Happy Memories


This weekend saw another camp with friends and family at Seeonee Park, a local Scout Campground. We sat around and chewed the fat, we played cards, we burned things, we threw the kids in the back of the ute and drove around the grounds, but best of all we simply existed together. These things all created Happy Memories, but there were also the Happy Memories that were triggered by activities. Memories of driving around Nan and Grandads property running errands, memories of bouncing around in the back of the ute mustering, and enjoying the quiet serenity of rural landscape after a hard day’s work.

The weekend just gone was a camping weekend for my eldest son’s 17th Birthday. He had a couple of his friends come out and camp with us and we wiled away the weekend with activities and food. We sent the teenagers on a scavenger hunt that led them all around the campgrounds and discover the hidden gems that Seeonee had to offer. We also threw everyone in the back of the ute and went for a tour around the grounds. This served as a trip down memory lane for most of us and a shared experience for the younger children who have never had the joy of bouncing around in a ute tray. It was these simple happy memories that were created over the weekend that make it all worth while.

Back of the Ute

Back of the Ute

On Friday we had arranged to meet at Seeonee at 0900 to set up before the day got too hot. As usual, I arrived way to early. So I took the opportunity to drop off camping supplies to the different areas around the site, I set up the kitchen, and ensured the campsite was getting water from the town supply. As I was driving around performing these errands, I was reminded of the errands and chores I used to perform around my Nan and Grandad’s farm. More often then not, when I was visiting I would be responsible for the morning and afternoon feeds and waterings. I would either walk around with the food or drive around to the different areas to feed the cattle, chickens, pigs, horses, and whatever other animals happened to be housed at the time. This solo time around the farm was fantastic. I loved the smells, the sounds, the sights, the rewarding feeling you get after you finish working with your hands. Just all of it. It was nice to be reminded of this.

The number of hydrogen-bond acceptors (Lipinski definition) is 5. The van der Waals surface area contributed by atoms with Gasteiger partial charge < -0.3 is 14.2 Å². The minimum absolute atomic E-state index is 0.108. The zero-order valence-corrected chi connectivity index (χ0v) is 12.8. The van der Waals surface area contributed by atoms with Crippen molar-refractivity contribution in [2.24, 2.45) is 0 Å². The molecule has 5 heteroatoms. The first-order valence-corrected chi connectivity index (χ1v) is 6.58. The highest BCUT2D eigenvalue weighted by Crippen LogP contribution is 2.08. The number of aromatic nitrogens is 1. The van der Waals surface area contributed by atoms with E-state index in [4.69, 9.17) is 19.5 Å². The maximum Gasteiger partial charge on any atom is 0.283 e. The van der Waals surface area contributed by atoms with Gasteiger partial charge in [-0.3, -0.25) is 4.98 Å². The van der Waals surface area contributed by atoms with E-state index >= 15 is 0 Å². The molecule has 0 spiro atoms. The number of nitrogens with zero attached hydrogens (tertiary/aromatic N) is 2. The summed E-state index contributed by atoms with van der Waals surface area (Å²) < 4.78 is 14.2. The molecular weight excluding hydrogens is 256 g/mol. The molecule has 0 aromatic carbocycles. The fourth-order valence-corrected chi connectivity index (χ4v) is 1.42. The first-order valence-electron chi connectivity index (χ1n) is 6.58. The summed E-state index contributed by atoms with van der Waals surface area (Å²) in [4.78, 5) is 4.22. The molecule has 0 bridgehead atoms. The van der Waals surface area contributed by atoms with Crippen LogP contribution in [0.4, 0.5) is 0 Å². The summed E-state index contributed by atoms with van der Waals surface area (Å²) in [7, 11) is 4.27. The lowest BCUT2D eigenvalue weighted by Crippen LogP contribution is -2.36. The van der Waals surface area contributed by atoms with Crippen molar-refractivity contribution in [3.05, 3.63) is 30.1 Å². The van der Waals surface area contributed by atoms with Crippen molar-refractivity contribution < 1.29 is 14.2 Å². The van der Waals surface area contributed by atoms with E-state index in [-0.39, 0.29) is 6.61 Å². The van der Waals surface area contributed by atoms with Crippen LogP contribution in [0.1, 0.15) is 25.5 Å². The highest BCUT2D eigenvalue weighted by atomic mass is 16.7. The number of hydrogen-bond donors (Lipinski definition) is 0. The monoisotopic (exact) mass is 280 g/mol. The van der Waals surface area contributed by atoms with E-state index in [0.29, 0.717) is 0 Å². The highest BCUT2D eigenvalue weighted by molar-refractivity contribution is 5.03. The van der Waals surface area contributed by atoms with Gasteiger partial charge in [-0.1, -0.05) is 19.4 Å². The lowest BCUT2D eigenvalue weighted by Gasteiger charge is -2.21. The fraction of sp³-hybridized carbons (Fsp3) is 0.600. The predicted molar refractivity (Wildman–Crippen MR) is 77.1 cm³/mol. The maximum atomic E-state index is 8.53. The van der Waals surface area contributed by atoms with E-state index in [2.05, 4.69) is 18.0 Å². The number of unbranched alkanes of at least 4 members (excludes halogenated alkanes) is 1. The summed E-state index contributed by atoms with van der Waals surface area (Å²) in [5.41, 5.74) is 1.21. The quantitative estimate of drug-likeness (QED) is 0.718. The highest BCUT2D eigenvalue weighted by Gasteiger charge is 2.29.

Droughtmaster Cattle

Every time the family and I visited my Nan and Grandad it was Mustering time. Didn’t matter if it was May, December, or August, it was Mustering time. During the muster the days were long and hard. They required a lot of concentration, a lot of hard manual labour, and your fair share of risks. I loved it. I loved moving cattle between paddocks, I loved moving them around in the yards, I loved preparing them in the crush, and loved the tasks that were performed there. By the end of the day though, you were physically and mentally exhausted. My grandparents had this wonderful patio area off their house that overlook the bull’s paddock and the yards. As we finally stopped and the sun was beginning to set the peaceful serenity of farm life became apparent. There would be some distant mooing, the short cluck of the guinea fowl, the whiney of the horses, but mostly the silence; the gentle rustling of trees, the occasional chime of a an outdoor ornament. That memory of the calm after the storm is one of the best memories I have of farming life.

After a Long Day

These memories, both new and old, highlight the need for experiences over things. Nothing was centred around the latest phone, the hippest look, or an expensive restaurant, they are all simple memories of activities or events shared with others. I love the idea of owning land and having a small collection of animals for private consumption. I love the idea of looking across the vast horizon and seeing nothing but nature. I love the silence. I love the peace. I love this barren outback we call home.

Maintain the Rage

Luke Sondergeld

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